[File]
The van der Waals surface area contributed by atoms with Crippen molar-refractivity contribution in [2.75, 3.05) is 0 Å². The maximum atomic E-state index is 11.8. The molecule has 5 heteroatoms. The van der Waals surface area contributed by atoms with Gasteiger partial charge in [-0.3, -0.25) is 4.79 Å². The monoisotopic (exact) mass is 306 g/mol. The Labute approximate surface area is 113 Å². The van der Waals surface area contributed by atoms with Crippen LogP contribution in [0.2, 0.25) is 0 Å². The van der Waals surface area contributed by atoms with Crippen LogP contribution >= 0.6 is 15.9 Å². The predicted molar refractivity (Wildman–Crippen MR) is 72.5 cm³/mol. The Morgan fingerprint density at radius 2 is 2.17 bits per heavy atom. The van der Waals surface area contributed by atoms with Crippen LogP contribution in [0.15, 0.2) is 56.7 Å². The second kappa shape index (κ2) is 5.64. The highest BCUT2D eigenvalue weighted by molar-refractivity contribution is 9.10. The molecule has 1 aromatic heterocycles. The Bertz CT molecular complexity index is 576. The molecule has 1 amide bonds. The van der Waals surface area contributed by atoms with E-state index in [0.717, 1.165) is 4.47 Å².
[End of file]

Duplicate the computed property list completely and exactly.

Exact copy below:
The van der Waals surface area contributed by atoms with Crippen molar-refractivity contribution in [2.75, 3.05) is 0 Å². The maximum atomic E-state index is 11.8. The molecule has 5 heteroatoms. The van der Waals surface area contributed by atoms with Gasteiger partial charge in [-0.3, -0.25) is 4.79 Å². The monoisotopic (exact) mass is 306 g/mol. The Labute approximate surface area is 113 Å². The van der Waals surface area contributed by atoms with Crippen LogP contribution in [0.2, 0.25) is 0 Å². The van der Waals surface area contributed by atoms with Crippen LogP contribution >= 0.6 is 15.9 Å². The predicted molar refractivity (Wildman–Crippen MR) is 72.5 cm³/mol. The Morgan fingerprint density at radius 2 is 2.17 bits per heavy atom. The van der Waals surface area contributed by atoms with Crippen LogP contribution in [0.15, 0.2) is 56.7 Å². The second kappa shape index (κ2) is 5.64. The highest BCUT2D eigenvalue weighted by molar-refractivity contribution is 9.10. The molecule has 1 aromatic heterocycles. The Bertz CT molecular complexity index is 576. The molecule has 1 amide bonds. The van der Waals surface area contributed by atoms with E-state index in [0.717, 1.165) is 4.47 Å².